Want to be entertained? Read the book.

Want to waste 2 hours? Watch the movie.

1 out of 1 people found the following review useful:
It's a small world, after all!, 31 March 2014

*** This review may contain spoilers ***

I'm sorry that I had to use that annoying song from the Disney World ride as the summary title, but nothing else would fit here.

Now I can't get it out of my head.

The situation SG-1 finds here is a world who's pursuit of technology and industrial development so poisoned their atmosphere, that they had to build a protective bubble-dome around themselves to survive.

With all the surviving people inside the dome wearing a neural link to the central computer controlling the dome, as well as being the access all of their stored knowledge, they never realized that as their power source weakened, the computer shrunk the size of the dome shrunk to compensate, and erased all their memories of the people who were lost with every shrinkage.

Everything always appeared normal to them. But when SG-1 finds out the truth, the computer acts to prevent them from letting the people know they're in danger.

2 out of 6 people found the following review useful:
A Battle we too often see, 14 January 2014

A strong episode about a battle we too often see played out in the media today.

A child adopted at a young age, and raised with a good family, is suddenly taken away from the only home they have ever known, simply because his biological family now asserts a claim on them.

Regardless who the winner is in these situations, the only victim in any such battle is going to the child. Instead of possibility of growing up with two family's, they will now have to give up one of them.

How often we lose that which should have been our main focus all along. The best for the child and what they want.

2 out of 2 people found the following review useful:
One of Star Treks best., 3 January 2014

*** This review may contain spoilers ***

I have to admit that this is one of my favorite episodes of the entire series.

One aspect of the plot is something we've seen many times before. Some planet/race has requested membership to the Federation, and the Enterprise is sent to evaluate and report on their findings.

But a wrench is thrown into the process when a prisoner escapes from a lunar prison facility, and the government request the Enterprise's help in re-capturing him. With some difficulty, they do so. Only now they find that the prisoner, a veteran of a previous war, had committed no crimes, and was sent to prison only because he was now considered by the citizens of his home world as now simply being undesirable to be allowed to return to normal society.

A particularly great twist in the plot is that, after so many times before we've seen the Prime Directive take a back-seat to the desire of the crew to help other cultures, we now get to see it used to keep the Federation out from interfering with situation that the native government has brought upon itself.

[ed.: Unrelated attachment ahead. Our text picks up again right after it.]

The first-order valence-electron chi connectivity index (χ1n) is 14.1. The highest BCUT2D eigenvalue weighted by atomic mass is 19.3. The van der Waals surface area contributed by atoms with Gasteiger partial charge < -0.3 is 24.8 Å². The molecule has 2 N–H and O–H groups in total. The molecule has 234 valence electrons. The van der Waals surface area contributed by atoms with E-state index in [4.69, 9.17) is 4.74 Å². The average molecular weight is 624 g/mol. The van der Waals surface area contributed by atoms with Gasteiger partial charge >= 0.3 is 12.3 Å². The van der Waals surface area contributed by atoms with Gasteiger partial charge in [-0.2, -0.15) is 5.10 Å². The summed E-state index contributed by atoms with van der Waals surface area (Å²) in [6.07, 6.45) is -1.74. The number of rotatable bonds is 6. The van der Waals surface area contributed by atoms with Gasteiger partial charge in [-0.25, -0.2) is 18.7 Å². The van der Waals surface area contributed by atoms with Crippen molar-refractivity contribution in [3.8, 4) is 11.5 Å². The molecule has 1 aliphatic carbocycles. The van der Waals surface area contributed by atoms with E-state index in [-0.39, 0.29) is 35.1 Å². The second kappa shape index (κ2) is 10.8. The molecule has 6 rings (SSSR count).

And a most deservedly so situation it is!

6 out of 6 people found the following review useful:
One of the Finest examples of a vision., 2 January 2014

During the height of the Cold War in the '60's, G. Roddenberry had a vision of a TV show that would portray Mankind in the distant future as having become the best we are capable of becoming.

Original Star Trek was the result, and it really started something. Proof of that is that today we are still praising film and written examples of mankind overcoming our own differences and faults, uniting as one, and thereby becoming an example for all life. Anywhere.

The crude and poor resources of the '60's TV industry managed in getting this ideal across, otherwise, we would not be here 50 years later discussing this.

ST-TNG (so far) has been the pinnacle of this vision. This episode stands as one of the best example of it.

Patrick Stewart's background in Shakespearian acting really comes across here, and sets the standard for all of the others. And they all rose to the challenge and delivered amazingly.

This stands as one of the best episodes of ST-TNG, when it was in it's prime! The feelings, tension, and drama it shows are far beyond the capability of those behind the latest movie efforts to carry on the ST storyline.

Some alien somewhere has 10 thumbs, and they are all 'Up' for this one.

1 out of 1 people found the following review useful:
And had you the power, would you not do the same?, 29 December 2013

*** This review may contain spoilers ***

A very powerful human drama.

A peaceful being, possessing omnipotent abilities, finds love with a human woman and settles down to live a joyful normal life with her. All is well with them, and they eventually settling down on a remote world to live out the remainder of their lives (her life, as he is immortal) together.

A Powerful and evil alien race attacks the colony years later, killing the only woman he has ever loved, and in a moment of grief-fueled rage, he erases the entire attacking race, billions of them, from existence. Everywhere.

Doubly stricken with grief now, for both her death, and for what he has done because of it, he creates a small bubble/prison of illusion to live out eternity in.

Unfortunately, the colony had sent out a message for help before being destroyed, and now the Enterprise has arrived to investigate what happened.